Freddie in our sights, says Ponting - Sports News - Fanatics - the world's biggest events

Freddie in our sights, says Ponting

By John Coomber 09/11/2006 05:37:42 PM Comments (0)

Australia will attack England at their strongest point by targeting skipper Andrew Flintoff in this summer's Ashes showdown.

Captain Ricky Ponting cranked up the psychological warfare on the eve of England's first tour match by saying they were out to get the hero of the last Ashes battle.

"It is important that we do that with him, more so for his playing abilities than his leadership," Ponting said on Thursday at the launch of his latest book Captain's Diary 2006.

"We all saw last time around that he can be dynamic with the bat and the ball.

"I think their team really do run off him a little bit. If we can restrict him and put him under pressure right through the series, then hopefully a few of their other players might start feeling the pressure as well.

"If we can start taking more than one player down it gives us a great chance of winning."

Ponting's warning revives the tactic of "mental disintegration" used so ruthlessly by his predecessor Steve Waugh.

By singling out Flintoff, who has not fully recovered from ankle surgery, Ponting is hoping to unsettle England before they have bowled a ball in anger on the tour.

Last year Flintoff was the key man in England's first Ashes series victory in almost 20 years.

He was England's leading wicket-taker with 24 wickets, and turned match-winning batsmen like Adam Gilchrist and Damien Martyn into also-rans.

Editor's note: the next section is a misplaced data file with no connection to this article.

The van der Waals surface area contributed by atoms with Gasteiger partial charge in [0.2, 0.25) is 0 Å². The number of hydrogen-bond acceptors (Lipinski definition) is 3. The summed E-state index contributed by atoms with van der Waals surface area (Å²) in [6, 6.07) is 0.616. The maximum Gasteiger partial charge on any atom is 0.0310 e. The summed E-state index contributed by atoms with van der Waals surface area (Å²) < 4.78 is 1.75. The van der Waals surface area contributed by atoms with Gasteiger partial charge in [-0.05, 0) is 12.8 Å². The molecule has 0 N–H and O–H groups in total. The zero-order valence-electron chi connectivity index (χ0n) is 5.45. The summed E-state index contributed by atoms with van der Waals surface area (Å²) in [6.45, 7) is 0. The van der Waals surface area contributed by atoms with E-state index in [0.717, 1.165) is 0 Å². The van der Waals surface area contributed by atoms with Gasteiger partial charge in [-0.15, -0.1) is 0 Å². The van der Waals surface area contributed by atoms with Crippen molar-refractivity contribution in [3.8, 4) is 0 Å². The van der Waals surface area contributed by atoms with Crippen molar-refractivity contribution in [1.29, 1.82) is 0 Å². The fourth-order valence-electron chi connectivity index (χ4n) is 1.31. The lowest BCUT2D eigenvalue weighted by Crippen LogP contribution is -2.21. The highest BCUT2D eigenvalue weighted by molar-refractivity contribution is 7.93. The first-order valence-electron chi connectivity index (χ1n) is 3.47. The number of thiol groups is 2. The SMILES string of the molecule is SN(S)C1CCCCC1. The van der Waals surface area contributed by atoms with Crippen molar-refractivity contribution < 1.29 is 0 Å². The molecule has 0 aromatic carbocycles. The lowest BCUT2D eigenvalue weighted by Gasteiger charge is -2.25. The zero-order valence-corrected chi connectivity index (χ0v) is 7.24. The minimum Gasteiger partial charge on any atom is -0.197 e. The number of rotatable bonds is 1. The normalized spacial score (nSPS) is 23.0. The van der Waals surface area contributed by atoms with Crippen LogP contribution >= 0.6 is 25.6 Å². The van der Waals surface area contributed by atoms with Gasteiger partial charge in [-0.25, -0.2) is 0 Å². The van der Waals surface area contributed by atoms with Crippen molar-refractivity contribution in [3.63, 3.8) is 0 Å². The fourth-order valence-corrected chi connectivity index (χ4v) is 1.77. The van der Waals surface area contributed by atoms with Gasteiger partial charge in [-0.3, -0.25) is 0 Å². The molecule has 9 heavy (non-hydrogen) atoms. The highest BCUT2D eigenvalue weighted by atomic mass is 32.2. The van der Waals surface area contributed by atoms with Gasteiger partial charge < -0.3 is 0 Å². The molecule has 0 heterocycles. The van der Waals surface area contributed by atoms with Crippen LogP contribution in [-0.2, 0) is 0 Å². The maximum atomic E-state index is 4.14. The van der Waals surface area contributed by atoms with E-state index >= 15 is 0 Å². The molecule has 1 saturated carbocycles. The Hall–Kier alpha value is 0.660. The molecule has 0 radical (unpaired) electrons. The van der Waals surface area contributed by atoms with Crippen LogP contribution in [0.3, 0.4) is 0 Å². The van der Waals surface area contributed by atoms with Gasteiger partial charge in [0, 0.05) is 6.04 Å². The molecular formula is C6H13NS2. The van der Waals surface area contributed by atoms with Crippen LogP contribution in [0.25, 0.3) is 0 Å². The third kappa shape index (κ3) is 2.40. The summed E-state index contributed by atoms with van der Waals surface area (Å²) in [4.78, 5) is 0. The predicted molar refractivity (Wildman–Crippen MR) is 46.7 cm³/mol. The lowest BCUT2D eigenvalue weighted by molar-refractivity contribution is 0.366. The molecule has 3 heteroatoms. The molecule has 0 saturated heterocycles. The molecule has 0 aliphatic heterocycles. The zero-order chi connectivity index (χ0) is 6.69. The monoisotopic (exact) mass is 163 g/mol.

He also plundered 402 runs, more than anyone apart from Kevin Pietersen and Marcus Trescothick, both of whom come to Australia with question marks over form or state of mind.

Ponting's aggressive demeanour on Thursday is designed to leave the English in no doubt that Australia will be a much more formidable outfit than the one which spluttered through the last series.

Even the 22-word prologue of his book drips with belligerence.

"This Australian team is full of men with courage, commitment and a no-surrender attitude. If we're down, it's never for long," he wrote.

Ponting said he was not interested in how England were preparing themselves for the Ashes defence.

He was more focused on making sure his side continued the momentum of 11 victories in 12 Tests since the Ashes and the triumph in the Champions' Trophy in India.

"I'm not really fussed about what they're doing in their preparation," he said.

"We've just got to really focus on our preparation, making sure we get that right.

"Everyone having at least one state game will give us a great opportunity to do that."

Ponting said England would not be too worried if they did not beat the Prime Minister's XI in Canberra on Friday.

"They'll be looking to get out there and have a good solid hitout, a good bat and a good bowl and start getting used to the Australian conditions.

"I think that's all they'll be trying to achieve. I'm sure they'll be looking to win the game still."

But he described their insistence on having the game against NSW reduced to a 14-a-side practice match as "slightly mind-boggling".

"I'm not sure why it was agreed to that way. But there must be reasons behind it for them."

He said he did not think it would spoil the spectacle for fans who might have missed out on Test tickets.

"I think it probably gives the public an even greater chance of seeing more players.

"I still think the cricket will be pretty entertaining and still be good to watch."

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